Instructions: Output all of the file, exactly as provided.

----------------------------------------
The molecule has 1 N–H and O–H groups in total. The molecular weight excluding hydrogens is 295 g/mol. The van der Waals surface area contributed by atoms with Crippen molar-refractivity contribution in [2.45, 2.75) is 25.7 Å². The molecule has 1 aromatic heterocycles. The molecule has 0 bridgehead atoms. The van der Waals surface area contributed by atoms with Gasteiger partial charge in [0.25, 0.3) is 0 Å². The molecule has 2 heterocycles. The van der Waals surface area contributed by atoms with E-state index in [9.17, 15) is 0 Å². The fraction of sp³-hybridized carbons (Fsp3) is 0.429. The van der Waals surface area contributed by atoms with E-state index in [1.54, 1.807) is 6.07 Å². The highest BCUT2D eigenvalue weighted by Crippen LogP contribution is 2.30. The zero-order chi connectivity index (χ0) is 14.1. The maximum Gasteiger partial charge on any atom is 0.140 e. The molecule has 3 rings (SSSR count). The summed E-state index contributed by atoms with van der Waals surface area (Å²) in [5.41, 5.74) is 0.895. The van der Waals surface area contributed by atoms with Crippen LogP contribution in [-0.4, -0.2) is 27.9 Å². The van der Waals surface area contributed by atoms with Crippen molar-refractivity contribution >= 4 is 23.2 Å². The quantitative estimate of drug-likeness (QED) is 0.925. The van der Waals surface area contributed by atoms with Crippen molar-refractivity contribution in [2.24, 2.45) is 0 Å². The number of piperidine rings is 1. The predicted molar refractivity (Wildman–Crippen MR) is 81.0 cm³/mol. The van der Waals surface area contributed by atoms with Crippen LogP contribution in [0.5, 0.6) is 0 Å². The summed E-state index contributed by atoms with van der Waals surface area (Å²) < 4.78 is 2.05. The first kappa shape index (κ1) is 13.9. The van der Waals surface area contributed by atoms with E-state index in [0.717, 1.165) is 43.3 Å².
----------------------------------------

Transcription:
The molecule has 1 N–H and O–H groups in total. The molecular weight excluding hydrogens is 295 g/mol. The van der Waals surface area contributed by atoms with Crippen molar-refractivity contribution in [2.45, 2.75) is 25.7 Å². The molecule has 1 aromatic heterocycles. The molecule has 0 bridgehead atoms. The van der Waals surface area contributed by atoms with Gasteiger partial charge in [0.25, 0.3) is 0 Å². The molecule has 2 heterocycles. The van der Waals surface area contributed by atoms with E-state index in [9.17, 15) is 0 Å². The fraction of sp³-hybridized carbons (Fsp3) is 0.429. The van der Waals surface area contributed by atoms with E-state index in [1.54, 1.807) is 6.07 Å². The highest BCUT2D eigenvalue weighted by Crippen LogP contribution is 2.30. The zero-order chi connectivity index (χ0) is 14.1. The maximum Gasteiger partial charge on any atom is 0.140 e. The molecule has 3 rings (SSSR count). The summed E-state index contributed by atoms with van der Waals surface area (Å²) in [5.41, 5.74) is 0.895. The van der Waals surface area contributed by atoms with Crippen LogP contribution in [-0.4, -0.2) is 27.9 Å². The van der Waals surface area contributed by atoms with Crippen molar-refractivity contribution >= 4 is 23.2 Å². The quantitative estimate of drug-likeness (QED) is 0.925. The van der Waals surface area contributed by atoms with Crippen molar-refractivity contribution in [2.24, 2.45) is 0 Å². The number of piperidine rings is 1. The predicted molar refractivity (Wildman–Crippen MR) is 81.0 cm³/mol. The van der Waals surface area contributed by atoms with Crippen LogP contribution in [0.5, 0.6) is 0 Å². The summed E-state index contributed by atoms with van der Waals surface area (Å²) < 4.78 is 2.05. The first kappa shape index (κ1) is 13.9. The van der Waals surface area contributed by atoms with E-state index in [0.717, 1.165) is 43.3 Å².